WASHINGTON — Just weeks after getting the job, a Marine judge who was assigned to preside in the long-delayed trial of five men accused of plotting the Sept. 11, 2001, attacks quit the case on Friday, citing a series of potential conflicts of interest.
“Since being detailed as the military judge in this case, I have become aware of a significant personal connection to persons who were directly affected by the events of 9/11,” the judge, Col. Stephen F. Keane, wrote in a five-page recusal decision.
His departure is sure to delay the start of the trial at Guantánamo Bay, Cuba, past next year, the 20th anniversary of the attacks that killed nearly 3,000 people in New York, the Pentagon and a Pennsylvania field. Colonel Keane had already extended litigation-filing deadlines in the death-penalty case against Khalid Shaikh Mohammed and four other men, pushing the start of jury selection to Aug. 9 at the earliest.
Colonel Keane got the case on Sept. 17 and said that, upon reflection, certain jobs he had held in his Marine career, as well as family connections, led him to conclude that his serving as a judge in the case “arguably creates an appearance of bias,” which would create a “significant appellate issue" if the case ended in conviction.
He cited a 2003-4 tour of duty in Iraq in which he worked for a task force that conducted investigations for the Guantánamo war crimes prosecutor. He also noted that he was raised in the New York area and had family members who were in New York on Sept. 11, 2001. And he said that he had a “close relative who retired from the Fire Department of New York long before 9/11.”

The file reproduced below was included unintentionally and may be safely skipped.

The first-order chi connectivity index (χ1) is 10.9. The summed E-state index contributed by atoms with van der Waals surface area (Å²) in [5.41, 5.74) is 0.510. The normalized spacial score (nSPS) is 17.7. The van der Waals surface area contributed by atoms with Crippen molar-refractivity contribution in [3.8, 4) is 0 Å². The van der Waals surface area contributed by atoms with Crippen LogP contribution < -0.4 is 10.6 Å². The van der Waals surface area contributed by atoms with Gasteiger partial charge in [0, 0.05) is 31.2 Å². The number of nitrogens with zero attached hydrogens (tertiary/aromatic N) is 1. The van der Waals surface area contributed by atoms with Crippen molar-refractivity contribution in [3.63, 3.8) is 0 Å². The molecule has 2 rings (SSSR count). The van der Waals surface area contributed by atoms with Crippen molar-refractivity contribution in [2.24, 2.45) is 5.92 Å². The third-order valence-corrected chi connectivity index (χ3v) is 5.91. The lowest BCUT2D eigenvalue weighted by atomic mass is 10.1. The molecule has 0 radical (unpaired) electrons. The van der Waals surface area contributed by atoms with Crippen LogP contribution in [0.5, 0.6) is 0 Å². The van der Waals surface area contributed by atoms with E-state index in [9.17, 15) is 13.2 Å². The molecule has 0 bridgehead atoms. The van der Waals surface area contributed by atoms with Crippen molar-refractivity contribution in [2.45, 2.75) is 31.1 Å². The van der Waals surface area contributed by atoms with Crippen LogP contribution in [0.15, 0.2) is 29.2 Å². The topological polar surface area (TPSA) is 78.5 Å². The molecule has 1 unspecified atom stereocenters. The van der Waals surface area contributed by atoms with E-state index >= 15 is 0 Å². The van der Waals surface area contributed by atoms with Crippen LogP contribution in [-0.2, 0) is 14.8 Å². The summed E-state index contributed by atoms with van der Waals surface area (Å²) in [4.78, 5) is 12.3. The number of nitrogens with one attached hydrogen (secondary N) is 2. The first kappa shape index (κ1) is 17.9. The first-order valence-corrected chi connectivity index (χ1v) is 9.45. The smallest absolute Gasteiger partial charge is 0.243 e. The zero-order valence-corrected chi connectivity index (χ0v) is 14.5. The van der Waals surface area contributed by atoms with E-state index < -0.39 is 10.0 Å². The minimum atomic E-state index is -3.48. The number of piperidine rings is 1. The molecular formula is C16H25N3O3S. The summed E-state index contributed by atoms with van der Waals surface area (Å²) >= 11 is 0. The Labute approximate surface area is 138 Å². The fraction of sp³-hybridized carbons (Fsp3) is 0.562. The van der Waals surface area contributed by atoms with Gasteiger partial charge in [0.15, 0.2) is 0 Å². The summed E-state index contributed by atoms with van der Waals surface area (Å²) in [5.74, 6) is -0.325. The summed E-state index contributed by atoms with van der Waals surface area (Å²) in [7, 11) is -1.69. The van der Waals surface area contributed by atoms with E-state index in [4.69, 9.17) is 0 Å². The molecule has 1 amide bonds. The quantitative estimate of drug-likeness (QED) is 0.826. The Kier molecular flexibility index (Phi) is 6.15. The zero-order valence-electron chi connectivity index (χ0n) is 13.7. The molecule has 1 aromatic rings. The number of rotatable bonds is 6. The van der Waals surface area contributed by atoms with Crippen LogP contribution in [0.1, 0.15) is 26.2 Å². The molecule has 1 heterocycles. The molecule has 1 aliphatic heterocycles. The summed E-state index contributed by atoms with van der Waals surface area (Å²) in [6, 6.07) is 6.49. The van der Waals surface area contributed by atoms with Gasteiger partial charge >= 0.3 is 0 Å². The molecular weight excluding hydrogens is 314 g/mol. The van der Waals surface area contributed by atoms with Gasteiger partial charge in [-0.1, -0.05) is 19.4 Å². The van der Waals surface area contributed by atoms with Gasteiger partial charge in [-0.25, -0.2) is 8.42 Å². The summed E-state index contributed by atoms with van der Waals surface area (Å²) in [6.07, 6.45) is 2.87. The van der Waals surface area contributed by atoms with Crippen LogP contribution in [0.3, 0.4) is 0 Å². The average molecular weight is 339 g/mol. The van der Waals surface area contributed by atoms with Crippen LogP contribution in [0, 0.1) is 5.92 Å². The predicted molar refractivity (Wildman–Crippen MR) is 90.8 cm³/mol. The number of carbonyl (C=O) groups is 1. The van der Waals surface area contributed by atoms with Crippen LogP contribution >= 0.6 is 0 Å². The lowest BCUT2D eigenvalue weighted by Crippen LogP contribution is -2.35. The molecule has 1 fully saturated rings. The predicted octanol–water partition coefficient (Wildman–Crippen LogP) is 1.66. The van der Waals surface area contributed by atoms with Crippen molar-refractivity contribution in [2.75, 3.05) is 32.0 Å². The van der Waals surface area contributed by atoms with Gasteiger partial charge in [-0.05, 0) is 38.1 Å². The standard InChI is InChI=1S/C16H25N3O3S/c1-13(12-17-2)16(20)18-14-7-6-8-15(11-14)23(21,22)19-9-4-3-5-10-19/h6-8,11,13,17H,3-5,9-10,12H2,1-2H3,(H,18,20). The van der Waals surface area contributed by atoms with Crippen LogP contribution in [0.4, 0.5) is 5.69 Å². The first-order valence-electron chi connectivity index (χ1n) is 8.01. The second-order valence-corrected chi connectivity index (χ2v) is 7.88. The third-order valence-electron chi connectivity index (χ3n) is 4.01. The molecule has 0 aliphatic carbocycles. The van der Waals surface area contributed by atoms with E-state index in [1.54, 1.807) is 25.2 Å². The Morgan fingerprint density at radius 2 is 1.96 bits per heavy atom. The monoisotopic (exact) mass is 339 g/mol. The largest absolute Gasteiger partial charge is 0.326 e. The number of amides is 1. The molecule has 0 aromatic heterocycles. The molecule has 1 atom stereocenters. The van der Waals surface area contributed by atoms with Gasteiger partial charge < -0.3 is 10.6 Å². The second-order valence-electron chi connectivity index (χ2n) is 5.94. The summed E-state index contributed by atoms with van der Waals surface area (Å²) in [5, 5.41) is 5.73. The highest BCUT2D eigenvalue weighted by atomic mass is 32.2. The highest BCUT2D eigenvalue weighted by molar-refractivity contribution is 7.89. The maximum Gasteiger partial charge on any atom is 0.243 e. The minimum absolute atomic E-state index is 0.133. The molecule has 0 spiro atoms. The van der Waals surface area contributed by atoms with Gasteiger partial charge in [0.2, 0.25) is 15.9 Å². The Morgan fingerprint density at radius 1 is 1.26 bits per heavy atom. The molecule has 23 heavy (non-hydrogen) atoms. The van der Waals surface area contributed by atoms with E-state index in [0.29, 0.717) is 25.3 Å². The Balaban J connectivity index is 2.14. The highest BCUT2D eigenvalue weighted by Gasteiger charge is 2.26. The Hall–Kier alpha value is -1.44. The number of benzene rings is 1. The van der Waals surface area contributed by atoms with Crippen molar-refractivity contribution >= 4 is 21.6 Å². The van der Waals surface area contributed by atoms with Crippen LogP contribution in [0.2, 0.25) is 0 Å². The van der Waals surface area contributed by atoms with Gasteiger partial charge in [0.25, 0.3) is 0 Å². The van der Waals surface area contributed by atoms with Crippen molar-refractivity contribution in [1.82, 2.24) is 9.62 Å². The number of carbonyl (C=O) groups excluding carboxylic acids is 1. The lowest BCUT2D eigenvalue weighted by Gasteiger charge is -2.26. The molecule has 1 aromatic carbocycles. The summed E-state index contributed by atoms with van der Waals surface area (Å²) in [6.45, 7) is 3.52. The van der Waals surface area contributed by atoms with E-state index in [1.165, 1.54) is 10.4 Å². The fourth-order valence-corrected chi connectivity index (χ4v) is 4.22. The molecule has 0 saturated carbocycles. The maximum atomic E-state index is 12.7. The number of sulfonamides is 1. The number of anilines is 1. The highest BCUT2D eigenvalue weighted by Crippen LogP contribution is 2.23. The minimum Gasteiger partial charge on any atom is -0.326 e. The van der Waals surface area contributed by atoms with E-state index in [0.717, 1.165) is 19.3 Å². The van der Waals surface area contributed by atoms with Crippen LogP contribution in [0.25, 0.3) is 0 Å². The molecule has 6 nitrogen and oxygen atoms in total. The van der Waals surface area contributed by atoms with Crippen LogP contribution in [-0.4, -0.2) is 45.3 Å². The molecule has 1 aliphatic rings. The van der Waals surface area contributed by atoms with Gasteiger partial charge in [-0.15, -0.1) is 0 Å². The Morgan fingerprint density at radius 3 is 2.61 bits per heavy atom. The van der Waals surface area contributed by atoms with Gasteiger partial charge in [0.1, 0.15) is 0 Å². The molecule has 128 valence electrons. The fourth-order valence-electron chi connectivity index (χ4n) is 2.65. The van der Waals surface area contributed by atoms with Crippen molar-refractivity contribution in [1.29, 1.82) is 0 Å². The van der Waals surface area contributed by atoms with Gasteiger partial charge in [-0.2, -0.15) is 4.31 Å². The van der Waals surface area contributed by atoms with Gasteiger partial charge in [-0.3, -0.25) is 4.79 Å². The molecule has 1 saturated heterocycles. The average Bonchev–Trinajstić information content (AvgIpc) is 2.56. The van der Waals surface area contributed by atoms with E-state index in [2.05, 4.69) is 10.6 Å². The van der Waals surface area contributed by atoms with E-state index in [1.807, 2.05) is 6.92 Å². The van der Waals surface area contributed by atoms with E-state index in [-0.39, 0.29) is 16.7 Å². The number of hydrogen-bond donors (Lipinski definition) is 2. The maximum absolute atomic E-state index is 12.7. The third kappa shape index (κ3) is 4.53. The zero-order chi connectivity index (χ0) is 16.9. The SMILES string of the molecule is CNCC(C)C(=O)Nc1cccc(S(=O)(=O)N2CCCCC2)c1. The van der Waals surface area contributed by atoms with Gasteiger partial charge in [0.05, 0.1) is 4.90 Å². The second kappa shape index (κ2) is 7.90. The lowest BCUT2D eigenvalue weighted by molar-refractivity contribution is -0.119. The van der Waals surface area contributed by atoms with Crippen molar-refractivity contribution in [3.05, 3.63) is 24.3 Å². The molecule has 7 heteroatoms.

Many of his reasons for recusal were evident in his public professional biography, which noted that he was raised in the Bronx and New Jersey and had spent a year at the Justice Department, working in a counterterrorism division whose lawyers are partners in prosecuting the Sept. 11 case at Guantánamo.
But he said that, since his appointment, he was able to more closely review “certain aspects of this case and analyze potential conflicts,” and consult other judges and a judicial ethics adviser.
“In consideration of the fact that this case has been mired in lengthy, slow-moving and costly litigation,” Colonel Keane wrote, “I would be remiss to be the cause of further delay whilst also sewing such a significant appellate issue into the record of this case. Maintaining the integrity of the process is my foremost concern.”
One of the first things he did upon getting the case was to cancel hearings scheduled to take place at Guantánamo Bay in November and December, saying he needed time to review the record. He also planned to review a prosecution proposal to quarantine court personnel at the base before the hearings because of the coronavirus pandemic, which has forced the cancellation of every war court hearing on the docket since February.
Colonel Keane had replaced an Air Force colonel, W. Shane Cohen, who resigned suddenly in March after less than a year on the case. Colonel Cohen said at the time that the decision was in “the best interests of my family.”
Including the chief judge for military commissions, Col. Douglas K. Watkins, who handled the case on a caretaker basis after Colonel Cohen left, five military judges have presided in the Sept. 11 proceedings since the defendants were arraigned in May 2012. Now it will be up to Colonel Watkins, an Army judge who retires next year, to assign a sixth military judge to the case.